English Essay Structure Year 1191

This post, How to Structure Your Essay Introduction, is the second post in our five part Essay Writing Series. In it, we’ll explain how to introduce your themes and structure them into an effective thematic framework.

Some common questions students have about structuring an essay introduction are:

  • Why is the structure of an introduction important?
  • How do I structure an introduction?
  • How should I introduce my themes?
  • How should I structure and order my themes?

In this post, we will answer these questions and then give you a step-by-step guide to writing a thematic framework.

Table of Contents

1. Essay Structure
2. Signposting your essay
3. How to structure your essay introduction – a step-by-step guide
4. The next step

Students are often told to produce a sustained argument, but they do not know how to do this. This is because they do not realise how the parts of an essay fit together as a unified whole to present a clear and sustained thesis. A good introduction structure is crucial to producing a sustained argument.

In this, part 2 of our Essay Writing Series we explain how to structure your essay introduction. You may want to read the other posts in our series before this one:

 

The Importance of Good Essay Introduction Structure

Learning how to write a thematic framework is a crucial step in developing essay writing skills. Band 6 essays score highly because they have excellent structure. Readers must be able to follow you argument from the thesis, to the introduction of themes, and then onto your body paragraphs.

Your analysis and insights won’t get you marks unless they are presented clearly and logically. Writing a strong thematic framework is part of good essay introduction structure. You need it to create a sustained argument to score a Band 6 result!
Read on to find out how to do this by writing a good thematic framework.

To get started let’s think a bit more about essay structure.

 

The Purpose of Essay Structure

The point of essay structure is to develop a sustained argument. Let’s think about this process for a moment:

  • A sustained argument is one that asserts a consistent argument throughout. This argument is the thesis.
  • The thesis needs to be supported by a series of ideas that are backed by evidence. These ideas will be your themes.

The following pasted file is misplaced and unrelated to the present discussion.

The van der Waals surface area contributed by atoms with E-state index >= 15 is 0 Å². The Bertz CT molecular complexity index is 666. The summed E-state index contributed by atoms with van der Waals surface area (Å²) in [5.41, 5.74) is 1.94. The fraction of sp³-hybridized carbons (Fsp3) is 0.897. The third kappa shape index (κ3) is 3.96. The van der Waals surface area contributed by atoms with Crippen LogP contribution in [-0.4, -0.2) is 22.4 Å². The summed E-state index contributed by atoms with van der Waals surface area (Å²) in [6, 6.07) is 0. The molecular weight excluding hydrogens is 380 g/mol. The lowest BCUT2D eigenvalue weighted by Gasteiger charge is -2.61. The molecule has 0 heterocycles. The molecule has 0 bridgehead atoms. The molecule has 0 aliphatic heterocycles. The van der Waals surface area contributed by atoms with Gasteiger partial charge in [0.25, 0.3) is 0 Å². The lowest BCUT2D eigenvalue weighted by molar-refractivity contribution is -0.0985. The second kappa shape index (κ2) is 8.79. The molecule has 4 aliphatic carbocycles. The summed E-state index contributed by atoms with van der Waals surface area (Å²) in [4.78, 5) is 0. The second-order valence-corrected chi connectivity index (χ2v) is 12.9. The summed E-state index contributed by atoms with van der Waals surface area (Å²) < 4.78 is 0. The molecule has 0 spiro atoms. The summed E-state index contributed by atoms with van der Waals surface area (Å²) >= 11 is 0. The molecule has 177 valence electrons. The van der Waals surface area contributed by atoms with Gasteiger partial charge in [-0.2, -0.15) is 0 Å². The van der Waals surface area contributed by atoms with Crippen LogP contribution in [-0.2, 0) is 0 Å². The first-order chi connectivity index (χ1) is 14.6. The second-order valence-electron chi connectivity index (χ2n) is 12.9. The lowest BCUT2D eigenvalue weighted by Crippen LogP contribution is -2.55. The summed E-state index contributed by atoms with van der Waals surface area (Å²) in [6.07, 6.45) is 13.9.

• You need to introduce these themes in your introduction. This means that your readers know what you will argue in the remainder of your essay. These function as signposts.

In this last post, we looked at the structure of an essay. Let’s refresh our memory.

Diagram: The structure of an Essay (© Matrix Education 2017)

This demonstrates that there is a logical sequence to writing an essay. As we considered in the previous post, this process looks like:

  1. Introduction – Introduce your main argument (thesis);
  2. Introduction – Explain the key 2 or 3 ideas (themes) that will support your main argument;
  3. Introduction – Explain how these ideas fit together logically (thematic framework);
  4. Body Paragraph – Introduce a specific idea;
  5. Body Paragraph – Present evidence that supports your idea;
  6. Body Paragraph – Connect this idea to your main argument;
  7. Body Paragraph – Repeat steps 4,5,6  for the other ideas that support your main argument;
  8. Conclusion – Restate your argument;
  9. Conclusion – Make a concluding statement.

What we want to do in step 2, is introduce the key ideas that will:

  1. Support the thesis (step 1)
  2. Introduce the body paragraphs (Step 4).

Let’s look at how this works.

 

Signposting, Topic Sentences, and the Thematic Framework

The thematic framework is a crucial piece of signposting in an essay. But what is signposting?

Signposting is giving cues to a reader so they know where they are orientated in your essay. When we introduce the themes in an introduction, we are telling the reader what to expect as we progress through the argument. This is the thematic framework.

The topic sentences we use to introduce our body paragraphs have a direct connection to the thematic framework in our introduction. When the reader reads the topic sentences, they see a cue that reminds them of what and how we said we were going to argue. This creates a sustained argument.

“Without the thematic framework and topic sentences, you cannot have a sustained argument!”

Now we know what a thematic framework needs to do, let’s put one together.

 

Writing a Thematic Framework – a Step-by-Step Guide

To build our thematic framework, we will continue look at the question we considered from the first post on Shakespeare’s Macbeth.

 

Step 1: Unpacking the Question

Before we look at how to write a topic sentence, we need to have a thesis to link to.  Continuing on from Part 1 in this series, we will use Shakespeare’s The Tragedy of Macbeth (1606) as our text. We will continue to answer the same question:

“William Shakespeare’s Macbeth is not about revenge, it is a play concerned with morality and madness.”

To what extent do you agree with this statement? Make use of detailed references to the play in your response.

To recap, the thesis we developed was:

“The resolution of The Tragedy of Macbeth (1606) is driven by revenge. However, it is Shakespeare’s interrogation of the morality of Macbeth’s actions and his subsequent descent into madness that is the central focus of the text.”

What makes this a good thesis?